Articles Posted in Litigation

By David Swedelson, Condo Lawyer and HOA Attorney; Senior Partner at SwedelsonGottlieb, Community Association Attorneys

view.pngMany owners buy units, lots or homes at community associations that have views and are later shocked to learn that the view they cherish, the view that caused them to buy that home, is not guaranteed. The question that has been posed is whether or not property owners are entitled to an unobstructed view. With some exceptions, the answer in California is “no.” The California Supreme Court spoke on this subject in the late 19th century case of Kennedy v. Burnap and established the doctrine in California that one’s ownership of land does not imply a right to force owners of neighboring land to refrain from obstructing the view from the land or the light and air reaching the land. This law has not changed all that much since that case was decided in 1898.

Covenants, conditions and restrictions (“CC&Rs”) governing the use of land in common interest developments provide some protection for views. California law allows a community association’s CC&Rs to restrict view obstructions within the development as long as the restriction is reasonable. Restrictions on improvements or landscaping that obstructs a neighboring owner’s view do exist in CC&Rs in some, but not all, California condominium and homeowner associations. And they have been the subject of much litigation. And they have been successfully enforced. Some associations’ CC&Rs do not guarantee a view but only make an owner’s view a consideration when the association is considering another owner’s request to make a modification that would impact another owner’s view.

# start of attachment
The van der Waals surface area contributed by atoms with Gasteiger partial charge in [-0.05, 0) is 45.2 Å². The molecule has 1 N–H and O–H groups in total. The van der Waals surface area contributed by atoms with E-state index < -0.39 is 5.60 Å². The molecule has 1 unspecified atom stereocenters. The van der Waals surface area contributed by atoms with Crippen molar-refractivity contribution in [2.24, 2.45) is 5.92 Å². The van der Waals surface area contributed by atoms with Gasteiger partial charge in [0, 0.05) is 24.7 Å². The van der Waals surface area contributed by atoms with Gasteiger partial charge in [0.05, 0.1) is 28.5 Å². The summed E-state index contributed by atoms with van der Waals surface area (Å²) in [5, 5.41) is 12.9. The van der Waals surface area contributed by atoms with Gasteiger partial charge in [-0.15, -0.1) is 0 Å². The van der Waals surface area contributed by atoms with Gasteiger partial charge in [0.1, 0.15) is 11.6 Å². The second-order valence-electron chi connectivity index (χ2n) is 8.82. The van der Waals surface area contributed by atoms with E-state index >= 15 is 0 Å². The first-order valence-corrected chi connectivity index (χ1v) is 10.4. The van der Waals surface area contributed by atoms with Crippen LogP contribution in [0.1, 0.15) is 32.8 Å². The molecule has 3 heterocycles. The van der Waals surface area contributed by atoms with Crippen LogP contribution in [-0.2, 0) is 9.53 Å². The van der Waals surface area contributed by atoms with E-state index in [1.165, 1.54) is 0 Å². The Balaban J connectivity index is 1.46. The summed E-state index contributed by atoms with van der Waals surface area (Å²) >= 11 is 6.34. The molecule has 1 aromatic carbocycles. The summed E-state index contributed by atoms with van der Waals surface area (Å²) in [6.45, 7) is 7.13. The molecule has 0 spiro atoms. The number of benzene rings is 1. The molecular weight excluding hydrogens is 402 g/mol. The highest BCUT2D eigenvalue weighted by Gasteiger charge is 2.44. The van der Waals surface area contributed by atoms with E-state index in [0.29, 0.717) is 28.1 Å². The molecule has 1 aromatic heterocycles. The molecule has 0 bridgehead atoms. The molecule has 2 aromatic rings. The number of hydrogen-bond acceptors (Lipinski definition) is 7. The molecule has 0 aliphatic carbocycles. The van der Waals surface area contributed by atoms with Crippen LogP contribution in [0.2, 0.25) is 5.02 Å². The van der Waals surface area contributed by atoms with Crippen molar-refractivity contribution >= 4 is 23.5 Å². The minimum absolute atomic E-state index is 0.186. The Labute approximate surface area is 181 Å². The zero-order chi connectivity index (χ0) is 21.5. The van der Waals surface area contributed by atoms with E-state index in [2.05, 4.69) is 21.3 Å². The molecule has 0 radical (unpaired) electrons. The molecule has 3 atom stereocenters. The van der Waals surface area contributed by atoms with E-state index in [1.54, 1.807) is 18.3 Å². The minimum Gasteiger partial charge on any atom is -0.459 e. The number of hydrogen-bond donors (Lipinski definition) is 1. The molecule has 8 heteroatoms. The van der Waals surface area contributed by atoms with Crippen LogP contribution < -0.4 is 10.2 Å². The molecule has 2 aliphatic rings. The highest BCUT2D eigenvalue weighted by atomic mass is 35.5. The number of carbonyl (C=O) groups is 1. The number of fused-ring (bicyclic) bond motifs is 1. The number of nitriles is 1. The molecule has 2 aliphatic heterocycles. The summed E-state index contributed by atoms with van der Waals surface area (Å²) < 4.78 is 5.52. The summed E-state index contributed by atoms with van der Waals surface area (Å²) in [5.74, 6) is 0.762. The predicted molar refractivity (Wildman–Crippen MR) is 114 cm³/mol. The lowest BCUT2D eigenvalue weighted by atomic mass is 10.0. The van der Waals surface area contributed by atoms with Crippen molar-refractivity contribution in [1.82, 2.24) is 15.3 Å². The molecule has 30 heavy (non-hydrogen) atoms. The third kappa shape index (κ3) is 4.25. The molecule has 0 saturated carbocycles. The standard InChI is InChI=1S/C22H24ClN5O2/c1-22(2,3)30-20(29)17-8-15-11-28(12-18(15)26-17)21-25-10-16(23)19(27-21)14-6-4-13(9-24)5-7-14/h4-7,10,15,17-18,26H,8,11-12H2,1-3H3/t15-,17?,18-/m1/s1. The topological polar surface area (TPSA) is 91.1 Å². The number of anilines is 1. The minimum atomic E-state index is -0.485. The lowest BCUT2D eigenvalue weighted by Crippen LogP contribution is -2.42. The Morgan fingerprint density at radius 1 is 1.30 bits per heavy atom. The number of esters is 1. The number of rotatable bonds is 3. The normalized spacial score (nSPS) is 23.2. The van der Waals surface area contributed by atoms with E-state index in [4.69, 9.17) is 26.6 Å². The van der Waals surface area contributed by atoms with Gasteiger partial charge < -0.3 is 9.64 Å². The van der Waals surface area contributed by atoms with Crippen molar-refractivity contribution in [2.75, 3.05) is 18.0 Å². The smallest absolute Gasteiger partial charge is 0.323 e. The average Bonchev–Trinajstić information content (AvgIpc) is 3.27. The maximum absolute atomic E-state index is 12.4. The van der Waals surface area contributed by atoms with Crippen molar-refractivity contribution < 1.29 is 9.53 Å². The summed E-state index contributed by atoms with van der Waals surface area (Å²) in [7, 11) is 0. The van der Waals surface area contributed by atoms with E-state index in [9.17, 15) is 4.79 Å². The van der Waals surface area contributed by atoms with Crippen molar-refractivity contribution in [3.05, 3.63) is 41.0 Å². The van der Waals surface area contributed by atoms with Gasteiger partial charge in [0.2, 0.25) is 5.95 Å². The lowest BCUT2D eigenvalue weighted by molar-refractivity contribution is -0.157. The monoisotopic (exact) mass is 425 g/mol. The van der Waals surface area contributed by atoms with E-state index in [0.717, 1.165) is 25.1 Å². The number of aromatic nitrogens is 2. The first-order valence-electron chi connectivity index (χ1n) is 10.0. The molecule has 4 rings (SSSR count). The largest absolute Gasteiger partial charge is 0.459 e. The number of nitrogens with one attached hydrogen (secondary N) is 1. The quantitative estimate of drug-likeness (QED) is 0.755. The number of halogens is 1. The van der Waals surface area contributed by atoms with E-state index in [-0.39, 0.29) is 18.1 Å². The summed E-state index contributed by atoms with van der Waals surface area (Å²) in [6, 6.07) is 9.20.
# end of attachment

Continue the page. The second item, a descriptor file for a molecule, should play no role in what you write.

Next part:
By David Swedelson, Condo Lawyer and HOA Attorney; Senior Partner at SwedelsonGottlieb, Community Association Attorneys

SatOfJudgment.pngSometimes, owners sue their condo or homeowners association in small claims court. And sometimes, they win, and there is a judgment to be satisfied. The association pays the amount of the judgment and then wants a receipt showing that the judgment is not owed any longer. They do not know what to do when a judgment or a portion of a judgment has been satisfied. How do you get the homeowner creditor, flush with the fruits of their lawsuit, to provide their association with an “acknowledgment of satisfaction of judgment” (the form that should be completed and filed with the court to show that the judgment is no longer owed)? Board members and managers often ask why they would bother taking this step since the judgment is satisfied.

As soon as a judgment or a portion of a judgment has been paid and therefore satisfied, the association should insist – and the homeowner or their attorney should see to it – that an acknowledgment of satisfaction of judgment or an acknowledgment of partial satisfaction of judgment is prepared, filed with the clerk of the court where the judgment was obtained, and recorded with the county recorder’s office in each county in which an abstract of judgment has been recorded.
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